FIG. 5 is a diagrammatic representation of the relationship between the temperature and starting time, obtained with the carburetor provided with the starting system according to the invention and the carburetor provided with a starting system of the prior art when mounted on an internal combustion engine; and

FIG. 6 is a diagrammatic representation of the relationship between the air-fuel ratio and starting time, obtained with the carburetor provided with the starting system according to the invention and the carburetor provided with a starting system of the prior art when mounted in an internal combustion engine.

DESCRIPTION OF THE PREFERRED EMBODIMENT

A preferred embodiment of the invention will now be described by referring to the accompanying drawings.

FIG. 1 shows the relative positions of an internal combustion engine and a carburetor. Cylinders 1A, 1B, 1C and 1D of a multiple cylinder internal combustion engine 1 are arranged in a row perpendicular to the direction of movement S of an automotive vehicle, and a carburetor 2 is connected to a suction manifold 4 in such a manner that a throttle valve shaft 3 is located parallel to the row of cylinders 1A-1D. A float chamber 5 is interposed between the row of cylinders 1A-1D and the throttle valve shaft 3.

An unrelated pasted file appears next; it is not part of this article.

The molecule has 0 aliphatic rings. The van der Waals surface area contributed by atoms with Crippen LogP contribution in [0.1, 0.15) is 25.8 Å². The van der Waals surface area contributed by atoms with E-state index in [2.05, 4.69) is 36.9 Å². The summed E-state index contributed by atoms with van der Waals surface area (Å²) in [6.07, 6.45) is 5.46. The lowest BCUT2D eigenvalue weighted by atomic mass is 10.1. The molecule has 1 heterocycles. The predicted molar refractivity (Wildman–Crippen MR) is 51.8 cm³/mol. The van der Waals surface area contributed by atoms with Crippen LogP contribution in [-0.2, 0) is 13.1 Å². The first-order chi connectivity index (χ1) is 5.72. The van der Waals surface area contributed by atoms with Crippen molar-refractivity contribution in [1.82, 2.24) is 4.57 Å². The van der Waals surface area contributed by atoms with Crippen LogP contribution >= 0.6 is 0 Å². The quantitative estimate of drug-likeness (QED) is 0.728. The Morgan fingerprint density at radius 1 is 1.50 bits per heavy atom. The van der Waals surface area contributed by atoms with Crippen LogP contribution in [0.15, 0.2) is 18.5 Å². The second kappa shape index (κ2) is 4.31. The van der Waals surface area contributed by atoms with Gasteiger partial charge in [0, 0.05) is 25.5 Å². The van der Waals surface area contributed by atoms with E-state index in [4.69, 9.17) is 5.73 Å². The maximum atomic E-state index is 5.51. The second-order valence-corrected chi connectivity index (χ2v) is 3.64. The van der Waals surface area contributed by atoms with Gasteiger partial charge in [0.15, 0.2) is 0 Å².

FIG. 2 shows the construction of the carburetor 2 including a suction conduit 6 formed with a major venturi 7 and a minor venturi 8, and a throttle valve 9 supported on the throttle valve shaft 3 located downstream of the venturis 7 and 8. In FIG. 2, the float chamber 5 is located on the left side of the suction conduit 6 and, as shown in FIG. 1, interposed between the throttle valve shaft 3 and the row of cylinders 1A-1D. The throttle valve shaft 3 is disposed in a position spaced apart by a distance L from the axial center line C of the suction conduit 6 in a direction opposite the direction in which the float chamber 5 is located. Thus, the air flowing through the throttle valve 9 in the suction conduit 6 on the side thereof nearer to the float chamber 5 from the center line C is larger in volume than the air flowing through the throttle valve 9 on the side thereof opposite the float chamber 5 with respect to the center line C. In the embodiment shown and described hereinabove, the distance L is set at about 1 mm.